Running after the money

running-after-the-moneyOne simple but powerful mantra I’ve followed that led to many of my successes is “don’t run after the money, it will always run away from you; do your job well, and money will come running after you.” This advice was given to me by my late father, may he rest in peace. I must confess that I dismissed it at first, not fully understanding its significance. Now, several years later and after its been proven time and again, I actually live by it.

It’s a universal truth. If one concentrates on doing their job well, use their passion, creativity and diligence to make something useful, they’ll ultimately be amply rewarded. Money, after all, is a by-product of success and it’s never the other way around. At least, not in a sustainable fashion.

How has it been for you? Did you receive a poignant advice that you found quite effective and now live by?

  • Emile Almahdi
    8 October 2013

    So true. I think it comes down to quantity with no reputation (cowboy), or quality (professional) and natural referrals. The mantra that I keep reminding myself with in times of challenge is that “nothing is impossible, keep hammering, change your approach, have patience, sooner or later an opening will emerge.
    The advice of your father is wisdom, may he rest in peace.

  • I tend to say “Allah ykhali el minimum” as I believe that me and many others of my friends managed to have a salary of BD 400/- only because that the greedy employers can’t legally offer less. In fact, I believe that many if not the most young Bahrainis had job only because of the government’s regulations that require the companies to hire some Bahrainis alongside with the much affordable expats.

    So yes, you have no choice but to accept what you got and fight for more through being good and what you do regardless how much you are getting paid, because it might be the only way to get a better job with better money.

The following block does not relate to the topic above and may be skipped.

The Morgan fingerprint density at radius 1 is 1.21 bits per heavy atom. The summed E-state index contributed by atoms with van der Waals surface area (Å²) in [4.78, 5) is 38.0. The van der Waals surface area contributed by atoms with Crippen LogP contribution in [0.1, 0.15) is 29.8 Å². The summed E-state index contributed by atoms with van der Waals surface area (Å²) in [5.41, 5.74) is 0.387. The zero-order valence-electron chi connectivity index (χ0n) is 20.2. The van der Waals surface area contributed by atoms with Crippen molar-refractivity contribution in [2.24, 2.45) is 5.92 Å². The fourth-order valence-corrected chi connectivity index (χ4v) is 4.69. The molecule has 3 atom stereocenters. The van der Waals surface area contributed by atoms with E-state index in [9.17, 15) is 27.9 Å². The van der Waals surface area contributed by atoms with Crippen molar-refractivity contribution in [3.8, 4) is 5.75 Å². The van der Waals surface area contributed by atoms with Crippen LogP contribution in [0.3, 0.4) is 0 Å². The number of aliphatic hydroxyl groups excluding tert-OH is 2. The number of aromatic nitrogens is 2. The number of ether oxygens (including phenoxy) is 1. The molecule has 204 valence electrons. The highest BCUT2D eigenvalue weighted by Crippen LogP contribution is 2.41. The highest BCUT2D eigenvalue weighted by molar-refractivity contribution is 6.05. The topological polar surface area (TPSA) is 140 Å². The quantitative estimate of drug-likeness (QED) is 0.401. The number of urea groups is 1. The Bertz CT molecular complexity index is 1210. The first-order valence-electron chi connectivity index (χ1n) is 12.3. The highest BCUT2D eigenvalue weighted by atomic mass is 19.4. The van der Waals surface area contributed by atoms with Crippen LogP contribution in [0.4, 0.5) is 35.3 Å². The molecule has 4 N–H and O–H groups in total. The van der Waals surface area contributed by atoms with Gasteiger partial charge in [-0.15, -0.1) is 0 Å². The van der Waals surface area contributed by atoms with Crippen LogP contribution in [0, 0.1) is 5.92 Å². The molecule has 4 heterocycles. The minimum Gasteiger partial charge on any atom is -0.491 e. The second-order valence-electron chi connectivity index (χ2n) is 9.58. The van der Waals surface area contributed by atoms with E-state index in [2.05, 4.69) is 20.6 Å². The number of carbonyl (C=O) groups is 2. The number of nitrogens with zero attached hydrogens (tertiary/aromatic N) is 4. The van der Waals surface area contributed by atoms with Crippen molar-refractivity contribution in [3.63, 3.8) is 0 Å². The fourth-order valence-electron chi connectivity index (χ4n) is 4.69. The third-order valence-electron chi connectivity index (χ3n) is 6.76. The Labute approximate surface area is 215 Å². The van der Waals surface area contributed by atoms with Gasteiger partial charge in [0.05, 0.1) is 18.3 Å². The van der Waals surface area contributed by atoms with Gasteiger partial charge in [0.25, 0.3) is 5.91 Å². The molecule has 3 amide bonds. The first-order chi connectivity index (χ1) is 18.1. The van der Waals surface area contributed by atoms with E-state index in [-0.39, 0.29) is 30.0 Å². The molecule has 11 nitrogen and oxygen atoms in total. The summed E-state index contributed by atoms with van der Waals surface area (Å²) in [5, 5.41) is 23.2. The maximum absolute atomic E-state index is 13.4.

Having said that, with such approach from the corporate in Bahrain the employees should and have always but their own strategies to influence/force their employers to give them more money, for the reason that at least for what I saw so far no employer will just come in the morning and give you a raise because you worked hard.

    • mahmood
      9 October 2013

      I can’t speak for others, but to me I pay for what I get. If an employee brings in the money or contributes to its generation, then (a) s/he will continue to have a job and (b) be rewarded with clearly defined commissions. I’m sure you can negotiate with your employer on this basis as no employer is going to refuse business.

      I also stopped advertising for generic positions, preferring instead to leave the onus of creating a position on the applicant; our careers page now declares: We have no openings, but apply anyway. Come in and talk about what you might do for us, and how we might create a position for you.

  • Yes sooner or later you will get rewarded, if not money then with knowledge that will lead you eventually into other post. now, negotiating with employer and so is exactly what i meant with influencing/forcing them , maybe I should have used”create smart way to convince” than influence or force, but .. would that be considered as running after money or not?

    the line in your career page is smart and unique indeed! “Like”

  • Cherry C. Finch
    17 November 2013

    While everyone streams through the university and competes for the office jobs, the traditional trades have seen a shortage of new arrivals for many years. As a result, wages have gone up. But to capture the good pay in this area, you generally need to run your own small business , rather than working for an existing company. The wage differential is often over 300%.

Running after the money